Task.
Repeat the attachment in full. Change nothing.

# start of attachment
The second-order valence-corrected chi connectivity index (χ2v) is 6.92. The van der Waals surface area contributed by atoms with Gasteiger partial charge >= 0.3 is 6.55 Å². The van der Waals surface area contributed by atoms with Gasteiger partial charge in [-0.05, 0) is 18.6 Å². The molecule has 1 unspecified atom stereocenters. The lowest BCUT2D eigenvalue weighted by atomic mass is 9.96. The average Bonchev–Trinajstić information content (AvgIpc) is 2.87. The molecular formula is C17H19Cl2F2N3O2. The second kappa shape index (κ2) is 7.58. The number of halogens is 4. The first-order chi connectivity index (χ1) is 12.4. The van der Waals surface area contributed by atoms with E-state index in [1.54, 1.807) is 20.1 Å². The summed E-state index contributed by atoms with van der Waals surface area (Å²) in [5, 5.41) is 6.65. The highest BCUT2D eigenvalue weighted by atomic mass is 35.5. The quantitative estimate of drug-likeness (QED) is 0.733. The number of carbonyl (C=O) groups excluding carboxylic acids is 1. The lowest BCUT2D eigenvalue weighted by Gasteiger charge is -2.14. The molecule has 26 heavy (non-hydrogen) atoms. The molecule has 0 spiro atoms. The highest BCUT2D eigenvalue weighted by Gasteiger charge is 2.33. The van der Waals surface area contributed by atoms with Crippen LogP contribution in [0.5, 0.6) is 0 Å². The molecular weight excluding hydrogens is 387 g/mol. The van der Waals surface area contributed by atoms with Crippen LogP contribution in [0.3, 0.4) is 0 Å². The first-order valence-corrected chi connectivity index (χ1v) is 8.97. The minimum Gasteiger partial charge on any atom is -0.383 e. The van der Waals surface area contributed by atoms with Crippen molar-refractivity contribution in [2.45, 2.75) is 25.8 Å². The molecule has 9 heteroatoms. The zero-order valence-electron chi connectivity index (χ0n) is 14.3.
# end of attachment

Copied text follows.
The second-order valence-corrected chi connectivity index (χ2v) is 6.92. The van der Waals surface area contributed by atoms with Gasteiger partial charge >= 0.3 is 6.55 Å². The van der Waals surface area contributed by atoms with Gasteiger partial charge in [-0.05, 0) is 18.6 Å². The molecule has 1 unspecified atom stereocenters. The lowest BCUT2D eigenvalue weighted by atomic mass is 9.96. The average Bonchev–Trinajstić information content (AvgIpc) is 2.87. The molecular formula is C17H19Cl2F2N3O2. The second kappa shape index (κ2) is 7.58. The number of halogens is 4. The first-order chi connectivity index (χ1) is 12.4. The van der Waals surface area contributed by atoms with E-state index in [1.54, 1.807) is 20.1 Å². The summed E-state index contributed by atoms with van der Waals surface area (Å²) in [5, 5.41) is 6.65. The highest BCUT2D eigenvalue weighted by atomic mass is 35.5. The quantitative estimate of drug-likeness (QED) is 0.733. The number of carbonyl (C=O) groups excluding carboxylic acids is 1. The lowest BCUT2D eigenvalue weighted by Gasteiger charge is -2.14. The molecule has 26 heavy (non-hydrogen) atoms. The molecule has 0 spiro atoms. The highest BCUT2D eigenvalue weighted by Gasteiger charge is 2.33. The van der Waals surface area contributed by atoms with Crippen LogP contribution in [0.5, 0.6) is 0 Å². The molecular weight excluding hydrogens is 387 g/mol. The van der Waals surface area contributed by atoms with Crippen LogP contribution in [0.3, 0.4) is 0 Å². The first-order valence-corrected chi connectivity index (χ1v) is 8.97. The minimum Gasteiger partial charge on any atom is -0.383 e. The van der Waals surface area contributed by atoms with Crippen molar-refractivity contribution in [2.45, 2.75) is 25.8 Å². The molecule has 9 heteroatoms. The zero-order valence-electron chi connectivity index (χ0n) is 14.3.